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Mafia style education

Posted by: , Posted on: - Categories: Education, Tanzania
Chole Minji Island Primary School. Picture: Ian Attfield/DFID

A little education can go a long way and provide young people with the competitive edge over their neighbours. This message really sunk home to me on a visit to Mafia: a beautiful, unspoilt Indian Ocean island off the coast of Tanzania which is comparatively unknown and undeveloped in comparison to Zanzibar - a major spice and historic trading island and now tourist hub that lies around 100km to the north.

A year had passed since I last visited Mafia island, but the pace of change was palpable, the airport runway had been surfaced, a Chinese road crew were bulldozing a new road across the island to the Marine Park across the island and a fresh water pipe was being laid across the narrow channel that separates the old historic Chole Minji island from the 'Mafia mainland'.

Ancient ruins. Picture: Ian Attfield/DFID

In the 18th and early 19th century Chole Minji was a trading centre for Zimbabwean silver, and like it's more famous neighbours to the North it had a diverse 'stone town' with mosques, a Hindu temple, a jail and at times a slave market. Following raids by cannibals from Madagascar it fell into decline and only in the last 20 years has the outstanding beauty of the island; its ruins, coral reefs, mangroves, baobab trees and indigenous fruit-bats, become more widely appreciated and a marine park formed.

At the Chole Minjo Lodge I met Jean, a South African man of vision and determination, who over 20 years has developed a beautiful eco-tourism lodge (complete with tree houses), that has had time to demonstrate a compelling case study for sustainable, community development, married with 'for profit' economic growth.

The Chole Mjini Conservation & Development Company was formed and as the tourist lodge prospered, villagers were employed and trained, with funds also assisting self-run village development projects. Many were associated with expanding and developing the island's primary school. In 1993 only a 'one classroom, one teacher' school existed and only a single Chole islander had completed primary education. Local traditions held back women; few were involved economically and many were restricted from visiting the main island, only a km away.

Expansion on the proceeds of tourism. Picture: Ian Attfield/DFID

Fast forward 20 years to the present day school I observed that was thriving with a pre-school and several hundred students and a focus on teaching English. Already over 70 students are supported in secondary school and a few are at universities. Many more villagers are employed all over the main island and elsewhere in tourism, where knowledge of English is a key asset. Women are active in commerce and the village is actively prospering as people invest back in the island, I walked past a new mosque going up that was a clear point of pride to the villagers.

Tree house, Mafia Style. Picture: Ian Attfield/DFID

Whilst Chole Minji perhaps represents only a microcosm of good practice, it does contrast with the disaffection arising from the limited benefits that tourism has brought to ordinary Zanzibaris.  Value chain analysis has shown very limited local training, goods, employment and services are on offer, whichlimits benefits to local people. As Mafia Island now starts to develop quickly with its new airport and roads, it will be critical to see an expanded investment to match in education and skills for its younger generation.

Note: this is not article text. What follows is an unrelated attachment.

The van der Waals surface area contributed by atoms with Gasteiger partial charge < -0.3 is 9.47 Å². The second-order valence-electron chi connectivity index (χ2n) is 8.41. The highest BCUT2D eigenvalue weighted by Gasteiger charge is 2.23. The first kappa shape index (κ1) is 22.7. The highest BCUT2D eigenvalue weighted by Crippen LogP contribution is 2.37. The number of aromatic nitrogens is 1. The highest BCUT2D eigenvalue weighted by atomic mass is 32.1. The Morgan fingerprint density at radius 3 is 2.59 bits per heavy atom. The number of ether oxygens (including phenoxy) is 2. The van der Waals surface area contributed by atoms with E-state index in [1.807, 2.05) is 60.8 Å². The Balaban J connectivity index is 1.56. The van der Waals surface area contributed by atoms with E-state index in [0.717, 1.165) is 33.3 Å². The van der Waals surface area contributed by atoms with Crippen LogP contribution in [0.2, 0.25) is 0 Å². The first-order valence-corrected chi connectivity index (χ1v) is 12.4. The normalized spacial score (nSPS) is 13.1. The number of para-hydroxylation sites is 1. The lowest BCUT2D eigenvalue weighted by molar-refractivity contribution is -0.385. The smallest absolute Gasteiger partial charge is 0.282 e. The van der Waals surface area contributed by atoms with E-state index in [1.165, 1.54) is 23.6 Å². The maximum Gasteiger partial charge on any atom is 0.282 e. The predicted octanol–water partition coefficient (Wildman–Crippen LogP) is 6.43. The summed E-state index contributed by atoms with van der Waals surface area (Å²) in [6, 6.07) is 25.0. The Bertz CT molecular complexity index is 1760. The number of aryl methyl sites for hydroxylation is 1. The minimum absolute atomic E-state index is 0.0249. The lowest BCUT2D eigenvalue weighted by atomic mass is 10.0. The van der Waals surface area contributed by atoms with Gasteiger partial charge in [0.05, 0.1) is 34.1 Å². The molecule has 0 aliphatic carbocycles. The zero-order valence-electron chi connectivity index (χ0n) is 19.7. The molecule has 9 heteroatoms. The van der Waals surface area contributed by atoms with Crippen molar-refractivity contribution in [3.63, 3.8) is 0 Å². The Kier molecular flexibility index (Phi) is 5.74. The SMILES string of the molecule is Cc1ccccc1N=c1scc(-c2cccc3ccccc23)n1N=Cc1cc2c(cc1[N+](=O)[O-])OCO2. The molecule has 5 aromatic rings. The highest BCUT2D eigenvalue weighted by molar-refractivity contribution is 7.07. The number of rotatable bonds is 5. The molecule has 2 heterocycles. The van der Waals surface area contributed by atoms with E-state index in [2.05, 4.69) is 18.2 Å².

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  1. Comment by Scribblink posted on

    The title was a little mis-leading! But a great article. Education is the only solution to helping poor countries develop and reduce - if not erradicate the suffering of millions worldwide.

  2. Comment by Ian Jones posted on

    Mafia island is indeed beautiful, and has benefitted from its isolation. Sadly the worst influences of Western culture will have an adverse impact on the island as tourism increases. TFSR Cymru has considered providing hand tools to the many artisan craft workers, but have been unable to do so as yet due to the massive over-demand in our key areas of Lake Zone and Tanga. I don't know is any DFID staff, yourself included Ian, have visited the Lake Zone, and the TFSR Cymru/SIDO workshop and distribution centre we have in Mwanza, but you would be very welcome. Our latest project, "Pamoja-Together", will focus on developing the artisans livelihoods in whole villages, including the provision of skills and other job related training. Up till now we have done this in a more random way dependant on the assessment of our partner SIDOs technical officers.
    I suppose the point I am trying to make is that Education does not begin and end in formal settings, and there is a need to help and encourage the very successful apprenticeships system that Tanzanian artisans commonly use, but with support from organisations such as ours. Recently, for example, with Welsh Government funding we sent a master blacksmith to Bukoba to train rural blacksmiths is tempering and hardening techniques which were better and more long lasting than those they had been using for generations. This will make their products better, sharper and longer lasting. Again, on a monitoring visit, one of our workers demonstrated to women using sewing machines the critical importance of very limited oiling of machines if they are working in a dusty environment , A small intervention, but with a huge impact.